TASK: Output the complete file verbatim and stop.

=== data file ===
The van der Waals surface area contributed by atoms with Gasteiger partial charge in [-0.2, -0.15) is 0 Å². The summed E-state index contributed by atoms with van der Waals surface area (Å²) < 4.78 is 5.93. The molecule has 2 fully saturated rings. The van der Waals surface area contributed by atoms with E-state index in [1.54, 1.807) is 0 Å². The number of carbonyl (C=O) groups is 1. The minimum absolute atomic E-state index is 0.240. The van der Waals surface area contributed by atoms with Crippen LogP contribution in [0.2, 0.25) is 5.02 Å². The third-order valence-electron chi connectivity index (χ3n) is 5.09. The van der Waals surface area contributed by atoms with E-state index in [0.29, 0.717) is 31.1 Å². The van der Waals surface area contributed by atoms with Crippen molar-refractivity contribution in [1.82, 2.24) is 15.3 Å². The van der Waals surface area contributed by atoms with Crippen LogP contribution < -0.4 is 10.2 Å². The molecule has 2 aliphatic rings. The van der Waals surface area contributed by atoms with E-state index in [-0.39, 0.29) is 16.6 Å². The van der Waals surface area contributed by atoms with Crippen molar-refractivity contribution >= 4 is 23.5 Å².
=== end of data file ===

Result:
The van der Waals surface area contributed by atoms with Gasteiger partial charge in [-0.2, -0.15) is 0 Å². The summed E-state index contributed by atoms with van der Waals surface area (Å²) < 4.78 is 5.93. The molecule has 2 fully saturated rings. The van der Waals surface area contributed by atoms with E-state index in [1.54, 1.807) is 0 Å². The number of carbonyl (C=O) groups is 1. The minimum absolute atomic E-state index is 0.240. The van der Waals surface area contributed by atoms with Crippen LogP contribution in [0.2, 0.25) is 5.02 Å². The third-order valence-electron chi connectivity index (χ3n) is 5.09. The van der Waals surface area contributed by atoms with E-state index in [0.29, 0.717) is 31.1 Å². The van der Waals surface area contributed by atoms with Crippen molar-refractivity contribution in [1.82, 2.24) is 15.3 Å². The van der Waals surface area contributed by atoms with Crippen LogP contribution < -0.4 is 10.2 Å². The molecule has 2 aliphatic rings. The van der Waals surface area contributed by atoms with E-state index in [-0.39, 0.29) is 16.6 Å². The van der Waals surface area contributed by atoms with Crippen molar-refractivity contribution >= 4 is 23.5 Å².